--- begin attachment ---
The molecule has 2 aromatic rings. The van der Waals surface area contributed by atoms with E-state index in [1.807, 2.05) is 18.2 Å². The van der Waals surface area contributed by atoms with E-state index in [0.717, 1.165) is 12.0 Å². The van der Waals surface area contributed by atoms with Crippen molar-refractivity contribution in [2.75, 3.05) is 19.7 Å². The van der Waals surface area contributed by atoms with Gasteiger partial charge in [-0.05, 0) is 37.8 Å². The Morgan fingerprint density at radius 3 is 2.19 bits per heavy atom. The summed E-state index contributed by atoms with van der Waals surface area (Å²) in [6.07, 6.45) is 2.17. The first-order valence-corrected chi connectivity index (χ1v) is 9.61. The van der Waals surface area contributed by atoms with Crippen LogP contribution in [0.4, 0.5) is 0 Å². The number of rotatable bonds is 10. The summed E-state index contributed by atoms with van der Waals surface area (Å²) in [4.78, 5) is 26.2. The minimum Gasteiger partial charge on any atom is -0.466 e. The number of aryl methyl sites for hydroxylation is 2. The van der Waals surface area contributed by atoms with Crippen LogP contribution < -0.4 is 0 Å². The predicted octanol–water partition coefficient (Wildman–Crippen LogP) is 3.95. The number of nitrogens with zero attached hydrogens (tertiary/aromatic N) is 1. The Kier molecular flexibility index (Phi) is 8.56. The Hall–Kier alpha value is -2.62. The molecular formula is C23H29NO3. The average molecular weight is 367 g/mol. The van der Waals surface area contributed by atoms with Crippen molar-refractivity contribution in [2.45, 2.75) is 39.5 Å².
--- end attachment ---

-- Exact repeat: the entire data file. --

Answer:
The molecule has 2 aromatic rings. The van der Waals surface area contributed by atoms with E-state index in [1.807, 2.05) is 18.2 Å². The van der Waals surface area contributed by atoms with E-state index in [0.717, 1.165) is 12.0 Å². The van der Waals surface area contributed by atoms with Crippen molar-refractivity contribution in [2.75, 3.05) is 19.7 Å². The van der Waals surface area contributed by atoms with Gasteiger partial charge in [-0.05, 0) is 37.8 Å². The Morgan fingerprint density at radius 3 is 2.19 bits per heavy atom. The summed E-state index contributed by atoms with van der Waals surface area (Å²) in [6.07, 6.45) is 2.17. The first-order valence-corrected chi connectivity index (χ1v) is 9.61. The van der Waals surface area contributed by atoms with Crippen LogP contribution in [0.4, 0.5) is 0 Å². The number of rotatable bonds is 10. The summed E-state index contributed by atoms with van der Waals surface area (Å²) in [4.78, 5) is 26.2. The minimum Gasteiger partial charge on any atom is -0.466 e. The number of aryl methyl sites for hydroxylation is 2. The van der Waals surface area contributed by atoms with Crippen LogP contribution < -0.4 is 0 Å². The predicted octanol–water partition coefficient (Wildman–Crippen LogP) is 3.95. The number of nitrogens with zero attached hydrogens (tertiary/aromatic N) is 1. The Kier molecular flexibility index (Phi) is 8.56. The Hall–Kier alpha value is -2.62. The molecular formula is C23H29NO3. The average molecular weight is 367 g/mol. The van der Waals surface area contributed by atoms with Crippen molar-refractivity contribution in [2.45, 2.75) is 39.5 Å².